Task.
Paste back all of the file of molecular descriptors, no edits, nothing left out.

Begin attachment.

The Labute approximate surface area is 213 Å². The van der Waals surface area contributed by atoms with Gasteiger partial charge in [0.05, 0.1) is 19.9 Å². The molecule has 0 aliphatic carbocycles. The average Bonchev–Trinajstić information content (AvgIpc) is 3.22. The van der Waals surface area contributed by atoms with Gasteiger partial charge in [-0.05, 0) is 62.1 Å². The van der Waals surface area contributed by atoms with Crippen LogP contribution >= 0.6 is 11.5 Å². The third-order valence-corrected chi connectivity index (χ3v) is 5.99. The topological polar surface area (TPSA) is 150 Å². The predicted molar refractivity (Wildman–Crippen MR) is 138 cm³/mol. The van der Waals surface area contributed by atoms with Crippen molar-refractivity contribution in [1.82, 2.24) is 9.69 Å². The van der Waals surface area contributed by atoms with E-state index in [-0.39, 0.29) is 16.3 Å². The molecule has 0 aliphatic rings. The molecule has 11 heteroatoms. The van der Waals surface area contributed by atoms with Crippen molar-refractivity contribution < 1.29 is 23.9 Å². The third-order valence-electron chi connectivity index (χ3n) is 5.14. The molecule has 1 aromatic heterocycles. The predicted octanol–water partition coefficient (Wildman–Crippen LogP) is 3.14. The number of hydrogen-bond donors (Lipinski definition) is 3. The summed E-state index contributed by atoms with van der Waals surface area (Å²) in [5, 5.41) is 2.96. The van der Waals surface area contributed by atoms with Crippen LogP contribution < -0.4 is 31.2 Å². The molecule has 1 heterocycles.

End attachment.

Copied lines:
The Labute approximate surface area is 213 Å². The van der Waals surface area contributed by atoms with Gasteiger partial charge in [0.05, 0.1) is 19.9 Å². The molecule has 0 aliphatic carbocycles. The average Bonchev–Trinajstić information content (AvgIpc) is 3.22. The van der Waals surface area contributed by atoms with Gasteiger partial charge in [-0.05, 0) is 62.1 Å². The van der Waals surface area contributed by atoms with Crippen LogP contribution >= 0.6 is 11.5 Å². The third-order valence-corrected chi connectivity index (χ3v) is 5.99. The topological polar surface area (TPSA) is 150 Å². The predicted molar refractivity (Wildman–Crippen MR) is 138 cm³/mol. The van der Waals surface area contributed by atoms with Crippen molar-refractivity contribution in [1.82, 2.24) is 9.69 Å². The van der Waals surface area contributed by atoms with E-state index in [-0.39, 0.29) is 16.3 Å². The molecule has 0 aliphatic rings. The molecule has 11 heteroatoms. The van der Waals surface area contributed by atoms with Crippen molar-refractivity contribution < 1.29 is 23.9 Å². The third-order valence-electron chi connectivity index (χ3n) is 5.14. The molecule has 1 aromatic heterocycles. The predicted octanol–water partition coefficient (Wildman–Crippen LogP) is 3.14. The number of hydrogen-bond donors (Lipinski definition) is 3. The summed E-state index contributed by atoms with van der Waals surface area (Å²) in [5, 5.41) is 2.96. The van der Waals surface area contributed by atoms with Crippen LogP contribution < -0.4 is 31.2 Å². The molecule has 1 heterocycles.